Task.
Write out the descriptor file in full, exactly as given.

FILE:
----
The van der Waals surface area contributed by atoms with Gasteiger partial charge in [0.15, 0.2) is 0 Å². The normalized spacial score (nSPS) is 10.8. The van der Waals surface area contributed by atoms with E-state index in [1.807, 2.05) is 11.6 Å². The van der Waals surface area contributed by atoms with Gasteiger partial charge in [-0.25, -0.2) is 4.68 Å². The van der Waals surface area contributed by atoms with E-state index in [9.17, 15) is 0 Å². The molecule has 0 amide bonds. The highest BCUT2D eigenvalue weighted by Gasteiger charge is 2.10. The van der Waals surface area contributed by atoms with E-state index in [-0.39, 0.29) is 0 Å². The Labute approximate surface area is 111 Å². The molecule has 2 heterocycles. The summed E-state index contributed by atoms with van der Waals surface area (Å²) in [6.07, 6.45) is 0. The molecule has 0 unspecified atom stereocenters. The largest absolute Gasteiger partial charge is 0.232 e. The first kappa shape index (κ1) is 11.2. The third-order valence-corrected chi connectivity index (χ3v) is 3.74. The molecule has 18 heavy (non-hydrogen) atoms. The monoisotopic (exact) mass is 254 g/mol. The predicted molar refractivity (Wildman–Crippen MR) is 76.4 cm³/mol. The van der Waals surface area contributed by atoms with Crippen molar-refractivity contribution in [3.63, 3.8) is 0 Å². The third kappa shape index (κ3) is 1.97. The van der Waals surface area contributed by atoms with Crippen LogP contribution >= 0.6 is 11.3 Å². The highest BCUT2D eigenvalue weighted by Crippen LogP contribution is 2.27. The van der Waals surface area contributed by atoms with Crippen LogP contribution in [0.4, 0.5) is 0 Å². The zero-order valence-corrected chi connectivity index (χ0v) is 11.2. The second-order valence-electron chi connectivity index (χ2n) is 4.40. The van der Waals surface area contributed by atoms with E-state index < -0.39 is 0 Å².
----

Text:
The van der Waals surface area contributed by atoms with Gasteiger partial charge in [0.15, 0.2) is 0 Å². The normalized spacial score (nSPS) is 10.8. The van der Waals surface area contributed by atoms with E-state index in [1.807, 2.05) is 11.6 Å². The van der Waals surface area contributed by atoms with Gasteiger partial charge in [-0.25, -0.2) is 4.68 Å². The van der Waals surface area contributed by atoms with E-state index in [9.17, 15) is 0 Å². The molecule has 0 amide bonds. The highest BCUT2D eigenvalue weighted by Gasteiger charge is 2.10. The van der Waals surface area contributed by atoms with E-state index in [-0.39, 0.29) is 0 Å². The Labute approximate surface area is 111 Å². The molecule has 2 heterocycles. The summed E-state index contributed by atoms with van der Waals surface area (Å²) in [6.07, 6.45) is 0. The molecule has 0 unspecified atom stereocenters. The largest absolute Gasteiger partial charge is 0.232 e. The first kappa shape index (κ1) is 11.2. The third-order valence-corrected chi connectivity index (χ3v) is 3.74. The molecule has 18 heavy (non-hydrogen) atoms. The monoisotopic (exact) mass is 254 g/mol. The predicted molar refractivity (Wildman–Crippen MR) is 76.4 cm³/mol. The van der Waals surface area contributed by atoms with Crippen molar-refractivity contribution in [3.63, 3.8) is 0 Å². The third kappa shape index (κ3) is 1.97. The van der Waals surface area contributed by atoms with Crippen LogP contribution >= 0.6 is 11.3 Å². The highest BCUT2D eigenvalue weighted by Crippen LogP contribution is 2.27. The van der Waals surface area contributed by atoms with Crippen LogP contribution in [0.4, 0.5) is 0 Å². The zero-order valence-corrected chi connectivity index (χ0v) is 11.2. The second-order valence-electron chi connectivity index (χ2n) is 4.40. The van der Waals surface area contributed by atoms with E-state index < -0.39 is 0 Å².